If there’s one thing that Hollywood investors should learn, it’s that you shouldn’t get anywhere near a David Fincher project unless you’re willing to be very flexible with your budget. Flexible in an upward direction, of course.
Netflix are learning that lesson right now. They committed a staggering $100 million to a 26 episode adaptation of British drama series House of Cards, but are now being threatened with the loss of David Fincher, who is currently set to direct the first two episodes of the series. The show is being produced by Kevin Spacey, who is also going to star alongside The Girl With The Dragon Tattoo actress Robin Wright, and Fincher is currently billed as executive producer.
Netflix, as investors, are keeping their hands clean of the entire dispute, and according to the story over at The Hollywood Reporter have directed all inquiries to the independent production company Media Rights Capital, who are handling the series. MRC have passively denied the rumours, saying that the show is going ahead with no problems, but multiple sources have claimed that David Fincher is threatening to depart from the series altogether.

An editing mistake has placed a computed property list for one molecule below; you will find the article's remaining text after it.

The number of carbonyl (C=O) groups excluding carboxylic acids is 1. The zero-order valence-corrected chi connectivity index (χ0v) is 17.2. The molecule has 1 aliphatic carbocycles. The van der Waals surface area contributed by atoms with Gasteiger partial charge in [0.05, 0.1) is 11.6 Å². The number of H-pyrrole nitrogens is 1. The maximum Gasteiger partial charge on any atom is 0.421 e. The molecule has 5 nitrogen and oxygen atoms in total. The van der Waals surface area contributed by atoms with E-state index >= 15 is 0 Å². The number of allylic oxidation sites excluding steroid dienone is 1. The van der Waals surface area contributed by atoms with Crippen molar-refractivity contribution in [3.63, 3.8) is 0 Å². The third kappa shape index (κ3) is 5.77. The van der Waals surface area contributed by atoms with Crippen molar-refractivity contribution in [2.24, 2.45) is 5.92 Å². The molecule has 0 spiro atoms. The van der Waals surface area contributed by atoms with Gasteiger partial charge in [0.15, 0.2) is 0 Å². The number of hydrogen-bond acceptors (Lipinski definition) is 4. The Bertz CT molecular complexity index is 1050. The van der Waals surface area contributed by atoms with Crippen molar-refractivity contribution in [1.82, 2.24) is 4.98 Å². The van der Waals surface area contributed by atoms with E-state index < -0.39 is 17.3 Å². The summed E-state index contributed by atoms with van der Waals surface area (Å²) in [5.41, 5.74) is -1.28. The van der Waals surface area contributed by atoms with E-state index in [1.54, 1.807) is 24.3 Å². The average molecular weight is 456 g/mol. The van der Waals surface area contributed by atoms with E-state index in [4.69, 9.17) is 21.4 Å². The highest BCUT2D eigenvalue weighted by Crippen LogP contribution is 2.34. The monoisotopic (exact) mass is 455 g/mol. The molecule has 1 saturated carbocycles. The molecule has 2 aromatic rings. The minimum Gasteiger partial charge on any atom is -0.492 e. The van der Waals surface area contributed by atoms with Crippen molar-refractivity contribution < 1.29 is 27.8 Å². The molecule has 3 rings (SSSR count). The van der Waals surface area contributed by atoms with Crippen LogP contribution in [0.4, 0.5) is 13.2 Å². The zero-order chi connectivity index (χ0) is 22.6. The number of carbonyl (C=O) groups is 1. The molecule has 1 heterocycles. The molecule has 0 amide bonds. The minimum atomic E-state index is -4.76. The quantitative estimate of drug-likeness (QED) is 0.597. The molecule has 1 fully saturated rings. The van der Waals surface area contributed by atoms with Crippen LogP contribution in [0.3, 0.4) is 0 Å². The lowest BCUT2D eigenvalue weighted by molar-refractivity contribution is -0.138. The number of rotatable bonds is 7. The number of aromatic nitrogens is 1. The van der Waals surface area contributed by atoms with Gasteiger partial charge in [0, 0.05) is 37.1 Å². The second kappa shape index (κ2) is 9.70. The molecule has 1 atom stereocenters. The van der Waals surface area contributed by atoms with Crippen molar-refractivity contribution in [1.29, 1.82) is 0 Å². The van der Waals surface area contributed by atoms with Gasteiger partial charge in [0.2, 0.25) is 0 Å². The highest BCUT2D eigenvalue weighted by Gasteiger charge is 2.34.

Those of you who saw the original British series will probably remember that it was a political thriller, set in the boiling pot of the British government in the aftermath of Margaret Thatcher’s tenure as prime minister, with fictional Conservative leader Francis Urquhart taking her place in the ministerial throne. The American series will be set in Washington, and if done well may be presumably be in a similar vein to The West Wing. As a story driven mostly by character and drama rather than action, it’s difficult to see where any particularly huge budget demands would come in, especially given the already generous budget of approximately $2 million per episode.
It’s worth noting that Beau Willimon (writer of Farragut North, the play upon which recent release Ides of March was based) is the head writer and showrunner, and as yet has made no comment on the rumours. It seems likely that MRC’s confidence is down to Willimon’s ability to keep relations running smoothly. Perhaps the threats Fincher is making will come to nothing, or perhaps they haven’t been made at all.
You might very well think that; I couldn’t possibly comment.